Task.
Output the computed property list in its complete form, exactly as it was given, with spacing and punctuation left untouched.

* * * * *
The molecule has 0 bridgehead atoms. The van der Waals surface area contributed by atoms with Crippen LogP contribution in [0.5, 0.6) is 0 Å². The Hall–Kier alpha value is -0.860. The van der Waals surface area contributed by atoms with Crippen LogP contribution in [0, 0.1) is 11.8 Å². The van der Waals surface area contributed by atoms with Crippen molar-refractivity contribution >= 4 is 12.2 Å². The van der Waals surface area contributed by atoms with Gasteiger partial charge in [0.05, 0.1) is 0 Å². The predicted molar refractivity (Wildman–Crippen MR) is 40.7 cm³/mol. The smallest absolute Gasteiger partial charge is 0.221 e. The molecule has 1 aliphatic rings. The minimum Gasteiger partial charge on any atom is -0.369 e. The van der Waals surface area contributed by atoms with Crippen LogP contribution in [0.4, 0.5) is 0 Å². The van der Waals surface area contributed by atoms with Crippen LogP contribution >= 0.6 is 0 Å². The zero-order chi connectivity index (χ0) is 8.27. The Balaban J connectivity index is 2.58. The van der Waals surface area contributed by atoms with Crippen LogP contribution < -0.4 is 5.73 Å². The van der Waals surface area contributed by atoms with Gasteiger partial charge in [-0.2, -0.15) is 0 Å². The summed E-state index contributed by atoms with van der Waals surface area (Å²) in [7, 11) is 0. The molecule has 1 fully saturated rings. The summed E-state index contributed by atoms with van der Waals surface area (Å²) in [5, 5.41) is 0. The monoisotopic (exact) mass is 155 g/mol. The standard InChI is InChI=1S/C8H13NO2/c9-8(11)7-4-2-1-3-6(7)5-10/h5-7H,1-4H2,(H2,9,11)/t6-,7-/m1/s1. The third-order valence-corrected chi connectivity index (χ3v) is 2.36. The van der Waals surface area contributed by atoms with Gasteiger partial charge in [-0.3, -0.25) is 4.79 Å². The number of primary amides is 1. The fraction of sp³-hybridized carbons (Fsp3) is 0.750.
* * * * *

The molecule has 0 bridgehead atoms. The van der Waals surface area contributed by atoms with Crippen LogP contribution in [0.5, 0.6) is 0 Å². The Hall–Kier alpha value is -0.860. The van der Waals surface area contributed by atoms with Crippen LogP contribution in [0, 0.1) is 11.8 Å². The van der Waals surface area contributed by atoms with Crippen molar-refractivity contribution >= 4 is 12.2 Å². The van der Waals surface area contributed by atoms with Gasteiger partial charge in [0.05, 0.1) is 0 Å². The predicted molar refractivity (Wildman–Crippen MR) is 40.7 cm³/mol. The smallest absolute Gasteiger partial charge is 0.221 e. The molecule has 1 aliphatic rings. The minimum Gasteiger partial charge on any atom is -0.369 e. The van der Waals surface area contributed by atoms with Crippen LogP contribution in [0.4, 0.5) is 0 Å². The van der Waals surface area contributed by atoms with Crippen LogP contribution >= 0.6 is 0 Å². The zero-order chi connectivity index (χ0) is 8.27. The Balaban J connectivity index is 2.58. The van der Waals surface area contributed by atoms with Crippen LogP contribution < -0.4 is 5.73 Å². The van der Waals surface area contributed by atoms with Gasteiger partial charge in [-0.2, -0.15) is 0 Å². The summed E-state index contributed by atoms with van der Waals surface area (Å²) in [7, 11) is 0. The molecule has 1 fully saturated rings. The summed E-state index contributed by atoms with van der Waals surface area (Å²) in [5, 5.41) is 0. The monoisotopic (exact) mass is 155 g/mol. The standard InChI is InChI=1S/C8H13NO2/c9-8(11)7-4-2-1-3-6(7)5-10/h5-7H,1-4H2,(H2,9,11)/t6-,7-/m1/s1. The third-order valence-corrected chi connectivity index (χ3v) is 2.36. The van der Waals surface area contributed by atoms with Gasteiger partial charge in [-0.3, -0.25) is 4.79 Å². The number of primary amides is 1. The fraction of sp³-hybridized carbons (Fsp3) is 0.750.